Adapted from Tanya Sturgeon's presentation
at SEDA's 25th Anniversary Banquet, 1998

In 1974, a group of Regina and area teachers, who realized the advantages of debate as an educational tool, decided to introduce extracurricular debate and speech activities in their schools. They created the Saskatchewan Elocution and Debate Association, a volunteer-driven, non-profit organization. The Association had humble beginnings, meeting regularly in the President's home while his wife took the minutes of the meetings.

As news of SEDA spread, school debate clubs sprang up around Saskatchewan. Inter-city debate tournaments were launched. One of SEDA's earliest projects was a long-running, televised debate series in 1975. Students came together from across the province to tape debates that aired throughout the season.

SEDA's ability to champion debate and speech broadened in the late 1970's when money from the Saskatchewan Lotteries Trust Fund for Sport, Culture, and Recreation became available. Soon staff was hired to ease the swelling workload of the volunteers. The Association flourished. Step-by-step it implemented new programs, special events, and fresh print and video resources material. Today, SEDA employs two full-time staff members and is governed by an 11 member Board of Directors.

SEDA has contributed significantly to the lives of thousands of Saskatchewan students helping to shape them into confident, responsible adults with the ability to think critically and to defend their beliefs in any forum. Former debaters have gone on to succeed in variety of careers. SEDA is proud count lawyers, teachers, journalists, and Rhodes scholars among its alumni.

To this day SEDA enjoys a high profile among its Canadian counterparts. SEDA is one of the widest-reaching provincial debate organizations in the country. The secret to its success lies in the dedication of its volunteers and the availability of funding to carry out its programs.

Over the years SEDA has been proud to see its debaters enjoy their debating success. In January of 1983 SEDA's Norman Leach of Weyburn Comprehensive became the first Saskatchewan debater ever to win the Canadian Student Debating Federation's Weedon Award for the top English-language debater at the National Seminar. SEDA won this honour again in 1989 thanks to Anshu Prasad of Regina's Campbell Collegiate and in 1991 with Stephania Lucuik of LeBoldus in Regina who was competing in the French category. In 1998, Aden Bowman student Max Shapiro placed first in parliamentary and first overall in combined at the Junior Debate Nationals in Castlegar, BC. And in 1999, Erin Weir, a grade 12 student from Campbell Collegiate in Regina, attended the World Schools Debating Championships in London, England.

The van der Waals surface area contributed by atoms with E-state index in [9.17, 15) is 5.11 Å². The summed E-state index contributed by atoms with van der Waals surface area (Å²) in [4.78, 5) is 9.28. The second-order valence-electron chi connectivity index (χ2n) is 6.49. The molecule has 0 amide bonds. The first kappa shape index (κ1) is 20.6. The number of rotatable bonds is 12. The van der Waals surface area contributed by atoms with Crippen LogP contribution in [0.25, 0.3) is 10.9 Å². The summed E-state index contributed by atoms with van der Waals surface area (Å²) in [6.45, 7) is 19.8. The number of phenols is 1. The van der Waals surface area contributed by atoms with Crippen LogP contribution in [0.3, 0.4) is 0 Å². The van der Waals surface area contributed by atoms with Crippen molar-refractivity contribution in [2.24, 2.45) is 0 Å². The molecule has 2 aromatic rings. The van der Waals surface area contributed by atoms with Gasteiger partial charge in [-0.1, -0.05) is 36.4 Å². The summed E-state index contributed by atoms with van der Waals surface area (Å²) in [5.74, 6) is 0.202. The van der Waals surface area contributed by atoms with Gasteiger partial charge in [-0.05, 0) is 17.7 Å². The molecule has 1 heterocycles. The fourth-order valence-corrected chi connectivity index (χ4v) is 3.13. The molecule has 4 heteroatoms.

SEDA also impacts debate across the country by hosting inter-provincial and national events. In the last ten years SEDA has hosted the 1994 Junior Debate Nationals in Saskatoon, the 1995 Western Canada Debate Championships in Prince Albert, the 1998 National Student Debating Seminar in Saskatoon, and the 2000 Junior Debate Nationals and 2001 Western Canada Debate Championships, both in Edam. SEDA has also recently hosted the 2003 Junior Debate Nationals in Yorkton.

It's clear that SEDA has flourished as an organization, thanks in part to a solid groundwork laid by the founders and early administrators. Over 600 debaters from across the province actively participate in SEDA's programs. Countless others benefit from resource materials SEDA provides to teachers and from in-class workshops. The Association benefits from the invaluable contributions of hundreds of volunteers; in the 2001-2002 program year, nearly 800 people volunteered to help with SEDA events, contributing almost 11,000 hours of their time to debate and speech activities.

SEDA continues to pursue exciting avenues to expand the reach of its programs. In 1999 SEDA produced a ten episode debate series with Access Communications which aired in Regina and area. As well, SEDA assisted the Saskatchewan Branch of the Canadian Bar Association in starting a Student Mock Trial Program. The SEDA Board of Directors is also busy continuing its long-term planning, work that will benefit the Association for years to come.

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